NCSY’s EURO TRIP 2006: THE JOURNEY OF A LIFETIME
By Jessica Burd and Becky Sharon (of Chicago)
This summer, Jessica Burd and Becky Sharon, both 16 and entering their senior year at the Ida Crown Jewish Academy in Chicago, had the time of their lives participating along with 41 other teens from across the country in the National Conference of Synagogue Youth’s Euro Trip, a month-long journey to the Jewish sites of Spain and Italy, before proceeding on to Israel. (NCSY is the youth arm of the Orthodox Union. Euro Trip is one of the many summer programs offered by NCSY, both in North America and abroad, to Orthodox and non-Orthodox teens. )
In the following essay, Jessica, from Deerfield, and Becky, from Sokie, share their impressions of their trip – a journey through the Jewish past culminating in the Jewish present. Back in Chicago, the young women are officers on the Regional Board of Midwest NCSY.)
How do you find excitement, passionate advisors, inspiring Torah, awesome rabbis, unforgettable friends, breathtaking sights, and motivational stories, all in one place? Where can you find a trip that allows you to relive history by tracing your ancestors’ footsteps and the pasts of legendary figures of Jewish thought? We thought it wasn’t possible to find this all in one place; however, NCSY’s Eurotrip proved us wrong. It is one thing to learn history out of a textbook, but it’s completely another to experience it first hand, accompanied by knowledgeable teachers and forty-three other Jewish teenagers.
The journey began in Madrid, where we paid a visit to Ferdinand and Isabella’s palace, a major tourist attraction. However for the Jews, this palace is a symbol of hatred and anti-Semitism, as it is the site of the royal parties in celebration of the expulsion of the Jews in 1492.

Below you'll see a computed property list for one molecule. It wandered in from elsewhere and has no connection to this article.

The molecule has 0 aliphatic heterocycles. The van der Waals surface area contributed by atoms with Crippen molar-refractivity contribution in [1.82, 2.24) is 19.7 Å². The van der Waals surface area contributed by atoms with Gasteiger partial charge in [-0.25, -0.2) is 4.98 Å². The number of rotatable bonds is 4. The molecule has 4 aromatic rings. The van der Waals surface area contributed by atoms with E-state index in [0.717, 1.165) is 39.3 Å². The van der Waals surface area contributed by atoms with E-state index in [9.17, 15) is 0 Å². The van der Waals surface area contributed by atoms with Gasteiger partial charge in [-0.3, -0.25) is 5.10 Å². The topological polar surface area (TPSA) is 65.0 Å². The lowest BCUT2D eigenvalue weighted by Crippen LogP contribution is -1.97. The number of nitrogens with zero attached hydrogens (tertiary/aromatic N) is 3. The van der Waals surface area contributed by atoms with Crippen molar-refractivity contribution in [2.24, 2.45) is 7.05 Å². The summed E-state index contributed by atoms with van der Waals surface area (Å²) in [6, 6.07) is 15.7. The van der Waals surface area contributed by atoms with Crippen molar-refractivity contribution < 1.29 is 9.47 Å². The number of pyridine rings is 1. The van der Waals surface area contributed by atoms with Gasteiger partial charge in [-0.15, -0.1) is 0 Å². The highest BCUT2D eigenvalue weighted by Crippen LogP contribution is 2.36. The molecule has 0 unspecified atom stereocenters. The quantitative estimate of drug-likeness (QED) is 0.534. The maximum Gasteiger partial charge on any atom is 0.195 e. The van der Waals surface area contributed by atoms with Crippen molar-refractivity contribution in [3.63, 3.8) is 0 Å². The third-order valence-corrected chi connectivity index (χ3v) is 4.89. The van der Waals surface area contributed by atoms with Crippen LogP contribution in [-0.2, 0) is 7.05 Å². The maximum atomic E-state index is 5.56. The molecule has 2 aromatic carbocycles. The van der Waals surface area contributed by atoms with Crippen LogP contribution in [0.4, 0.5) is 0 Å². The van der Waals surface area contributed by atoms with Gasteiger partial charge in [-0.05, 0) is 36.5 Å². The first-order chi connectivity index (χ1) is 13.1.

Our leader, Rabbi Yisroel Lashak, the Director of the Dallas-based Southwest Region of NCSY, explained to us that although Ferdinand and Isabella tried very hard to exterminate us, we survived, while all that’s left of their world-renowned kingdom is a statue with birds sitting on them. Even though we barely had the chance yet to get to know each other, we proved our achdut (unity) as the girls and boys formed circles and sang three powerful words: Am Yisrael Chai — the Jewish people live. No matter what trials we must go through, in the end we will always come out victorious.
During our stay in Spain, we had the tremendous privilege of davening at the Rambam’s (Maimonides ) synagogue in Cordoba. This tiny shul radiated kedushah (holiness); it was hard not to tremble at the thought of standing where HaRav Moshe ben Maimon z”tl, the great Torah giant, had once stood.
Our first Shabbos in Gibraltar was like no other. The Jewish community in this tiny territory is unique. The people demonstrated tremendous hospitality and warmth. Rabbi Lashak’s famous “Shabbos ebbs away” stories, along with our zemirot (Sabbath songs), shook the heavens and completed an unearthly Shabbat.
The stunning Alhambra, the Moorish palace in Granada, contains a room most significant to our history — it was there that the expulsion was signed. We experienced a chilling sensation as we watched tourists casually stroll in and out snapping pictures, disregarding the ugly truth about the immense amount of suffering this moment in history caused our people.
A Shabbat in Italy: